Eye Health & Conditions


Basic Protection

Tips for protecting your eyes: To protect your eyesight and keep your eyes healthy as you age, consider these simple guidelines:  ... more


Frequently Asked Questions:  How often should children have their eyes examined?  ...more

Infants: At birth, your baby sees only in shades of gray...more

Learning Related Problems: Your child can have “20/20” eyesight and still have vision problems that can affect their learning...more

Conditions of the Eye

Allergies: Common signs of allergies include: red, swollen, tearing or itchy eyes; runny nose...more

Amblyopia: also known as “lazy eye,” is the lack of normal visual development in an eye, despite the eye being healthy...more

Astigmatism: A type of refractive error – a condition related to the shape and size of the eye that causes blurred vision. more

Blepharitis: inflammation of the eyelids, occurring particularly at the lid margins. It's a common disorder and may be associated with a low-grade bacterial infection or a generalized skin condition...more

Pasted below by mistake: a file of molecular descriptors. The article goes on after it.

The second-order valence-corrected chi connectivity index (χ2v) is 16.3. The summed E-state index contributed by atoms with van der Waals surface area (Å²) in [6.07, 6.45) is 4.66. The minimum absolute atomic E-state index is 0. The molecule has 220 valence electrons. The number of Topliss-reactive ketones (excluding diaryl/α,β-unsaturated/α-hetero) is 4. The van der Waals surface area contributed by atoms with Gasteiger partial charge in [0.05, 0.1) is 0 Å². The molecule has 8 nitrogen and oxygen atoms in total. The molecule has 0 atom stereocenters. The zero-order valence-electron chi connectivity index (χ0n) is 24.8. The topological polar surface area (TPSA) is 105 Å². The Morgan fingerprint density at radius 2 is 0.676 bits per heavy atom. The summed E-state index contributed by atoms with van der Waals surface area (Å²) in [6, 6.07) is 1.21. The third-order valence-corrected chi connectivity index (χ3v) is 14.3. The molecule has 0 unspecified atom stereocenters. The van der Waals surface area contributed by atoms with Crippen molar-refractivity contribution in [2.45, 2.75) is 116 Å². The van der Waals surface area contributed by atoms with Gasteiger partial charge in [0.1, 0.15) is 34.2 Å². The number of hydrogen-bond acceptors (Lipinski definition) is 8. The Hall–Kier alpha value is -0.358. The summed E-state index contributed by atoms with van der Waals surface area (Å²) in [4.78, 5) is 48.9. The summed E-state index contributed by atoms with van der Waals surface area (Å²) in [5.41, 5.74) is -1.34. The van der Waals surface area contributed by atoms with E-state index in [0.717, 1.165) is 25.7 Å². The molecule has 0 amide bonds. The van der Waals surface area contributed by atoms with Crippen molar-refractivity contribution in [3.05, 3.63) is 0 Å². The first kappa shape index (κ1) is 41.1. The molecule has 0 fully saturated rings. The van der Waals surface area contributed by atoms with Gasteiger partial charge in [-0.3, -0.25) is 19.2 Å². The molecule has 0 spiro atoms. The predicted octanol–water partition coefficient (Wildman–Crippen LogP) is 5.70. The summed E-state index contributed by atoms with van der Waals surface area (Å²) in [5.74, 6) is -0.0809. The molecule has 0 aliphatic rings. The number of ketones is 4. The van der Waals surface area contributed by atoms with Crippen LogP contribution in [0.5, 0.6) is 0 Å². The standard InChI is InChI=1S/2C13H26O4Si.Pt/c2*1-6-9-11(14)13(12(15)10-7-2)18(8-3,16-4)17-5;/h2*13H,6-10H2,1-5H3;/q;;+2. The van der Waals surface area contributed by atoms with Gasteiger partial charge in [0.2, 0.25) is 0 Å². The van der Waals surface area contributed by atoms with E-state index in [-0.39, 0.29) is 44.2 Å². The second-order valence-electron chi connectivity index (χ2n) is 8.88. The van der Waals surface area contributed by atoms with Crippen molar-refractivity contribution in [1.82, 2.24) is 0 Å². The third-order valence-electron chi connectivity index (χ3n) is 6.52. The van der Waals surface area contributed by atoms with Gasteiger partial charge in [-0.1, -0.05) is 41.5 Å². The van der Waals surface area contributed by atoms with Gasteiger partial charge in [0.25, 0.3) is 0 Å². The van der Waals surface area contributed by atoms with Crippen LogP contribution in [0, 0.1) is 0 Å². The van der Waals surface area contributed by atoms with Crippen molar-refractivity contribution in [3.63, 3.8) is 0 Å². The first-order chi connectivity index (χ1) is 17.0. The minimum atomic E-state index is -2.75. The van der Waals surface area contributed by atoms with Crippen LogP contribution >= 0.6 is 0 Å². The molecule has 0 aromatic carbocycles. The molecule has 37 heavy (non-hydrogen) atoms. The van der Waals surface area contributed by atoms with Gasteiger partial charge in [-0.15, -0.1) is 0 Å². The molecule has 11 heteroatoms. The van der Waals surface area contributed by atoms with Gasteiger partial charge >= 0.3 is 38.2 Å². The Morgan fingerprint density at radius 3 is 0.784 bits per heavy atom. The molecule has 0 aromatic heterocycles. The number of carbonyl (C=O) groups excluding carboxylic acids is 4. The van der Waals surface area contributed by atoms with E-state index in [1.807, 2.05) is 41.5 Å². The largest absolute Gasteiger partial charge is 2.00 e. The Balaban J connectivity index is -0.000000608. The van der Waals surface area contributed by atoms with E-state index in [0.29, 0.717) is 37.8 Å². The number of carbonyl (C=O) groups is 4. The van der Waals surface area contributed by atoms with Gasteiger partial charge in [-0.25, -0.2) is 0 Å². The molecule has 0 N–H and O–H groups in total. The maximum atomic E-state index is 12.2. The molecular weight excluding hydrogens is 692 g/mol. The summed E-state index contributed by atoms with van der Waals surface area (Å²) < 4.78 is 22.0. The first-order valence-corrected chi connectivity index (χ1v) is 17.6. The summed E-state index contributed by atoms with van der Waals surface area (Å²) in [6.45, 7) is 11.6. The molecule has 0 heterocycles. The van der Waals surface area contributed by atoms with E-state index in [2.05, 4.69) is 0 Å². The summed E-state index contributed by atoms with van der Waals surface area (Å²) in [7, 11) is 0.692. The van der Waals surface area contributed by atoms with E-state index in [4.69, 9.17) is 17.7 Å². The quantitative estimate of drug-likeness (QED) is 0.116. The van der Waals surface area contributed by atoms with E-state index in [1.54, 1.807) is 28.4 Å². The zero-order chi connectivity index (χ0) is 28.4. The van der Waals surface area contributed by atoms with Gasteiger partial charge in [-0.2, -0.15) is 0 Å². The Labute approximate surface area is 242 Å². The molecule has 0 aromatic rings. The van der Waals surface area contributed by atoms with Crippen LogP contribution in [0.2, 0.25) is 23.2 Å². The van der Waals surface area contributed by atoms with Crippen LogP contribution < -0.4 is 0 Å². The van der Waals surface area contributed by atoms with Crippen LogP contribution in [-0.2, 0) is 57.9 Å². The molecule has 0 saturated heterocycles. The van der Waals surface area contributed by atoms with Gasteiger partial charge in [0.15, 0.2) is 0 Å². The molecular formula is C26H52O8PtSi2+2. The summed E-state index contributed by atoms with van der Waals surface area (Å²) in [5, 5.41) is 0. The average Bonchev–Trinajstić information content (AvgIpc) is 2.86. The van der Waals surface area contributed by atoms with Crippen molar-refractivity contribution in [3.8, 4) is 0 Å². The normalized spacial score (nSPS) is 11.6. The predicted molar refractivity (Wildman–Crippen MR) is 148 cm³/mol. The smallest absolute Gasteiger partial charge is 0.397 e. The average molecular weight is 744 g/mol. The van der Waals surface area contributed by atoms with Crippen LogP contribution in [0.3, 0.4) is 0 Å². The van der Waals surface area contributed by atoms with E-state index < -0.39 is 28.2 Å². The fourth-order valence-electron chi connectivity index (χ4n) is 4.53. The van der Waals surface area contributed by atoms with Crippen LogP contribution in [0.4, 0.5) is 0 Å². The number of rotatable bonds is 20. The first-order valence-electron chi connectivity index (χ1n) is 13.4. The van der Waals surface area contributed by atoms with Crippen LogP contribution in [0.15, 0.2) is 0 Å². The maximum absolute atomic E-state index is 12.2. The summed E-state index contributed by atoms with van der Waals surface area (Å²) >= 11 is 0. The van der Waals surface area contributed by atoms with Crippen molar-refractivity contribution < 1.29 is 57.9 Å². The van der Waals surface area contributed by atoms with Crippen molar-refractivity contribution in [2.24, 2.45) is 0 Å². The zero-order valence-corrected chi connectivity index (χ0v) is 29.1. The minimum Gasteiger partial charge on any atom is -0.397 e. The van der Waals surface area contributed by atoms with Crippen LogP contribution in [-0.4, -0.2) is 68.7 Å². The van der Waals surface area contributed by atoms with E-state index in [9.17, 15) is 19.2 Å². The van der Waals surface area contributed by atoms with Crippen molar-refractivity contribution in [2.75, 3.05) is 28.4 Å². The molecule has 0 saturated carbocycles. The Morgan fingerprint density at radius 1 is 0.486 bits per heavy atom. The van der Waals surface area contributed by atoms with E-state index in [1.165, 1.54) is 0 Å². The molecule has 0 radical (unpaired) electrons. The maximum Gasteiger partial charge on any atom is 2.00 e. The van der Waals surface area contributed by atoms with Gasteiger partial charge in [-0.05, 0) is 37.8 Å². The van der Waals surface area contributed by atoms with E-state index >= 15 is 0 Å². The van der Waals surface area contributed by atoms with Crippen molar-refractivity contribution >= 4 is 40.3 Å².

Cataracts: a clouding of the eye's natural lens, which lies behind the iris and the pupil. The lens works much like a camera lens, focusing light onto the retina at the back of the eye...more.

Diabetic Retinopathy: Diabetic retinopathy (DR) is the leading cause of blindness due to injury or eye disease among Americans younger than age 65...more

Dry eye syndrome: (DES or “dry eye”) is the chronic lack of sufficient lubrication and moisture on the surface of the eye...more

Floaters: tiny clumps of gel or cells inside the vitreous – the clear, jelly-like fluid that fills the inside of your eye...more

Glaucoma: refers to a category of eye disorders often associated with a dangerous buildup of internal eye pressure (intraocular pressure or IOP), which can damage the eye's optic nerve – the structure that transmits visual information from the eye to the brain...more

Hyperopia: or farsightedness, is a common vision problem affecting about 25% of the U.S.  population. People with hyperopia can usually see distant objects well, but have difficulty seeing objects that are up close...more

Keratoconus: a progressive eye disease in which the normally round cornea thins and begins to bulge into a cone-like shape. This cone shape deflects light as it enters the eye on its way to the light-sensitive retina, causing distorted vision...more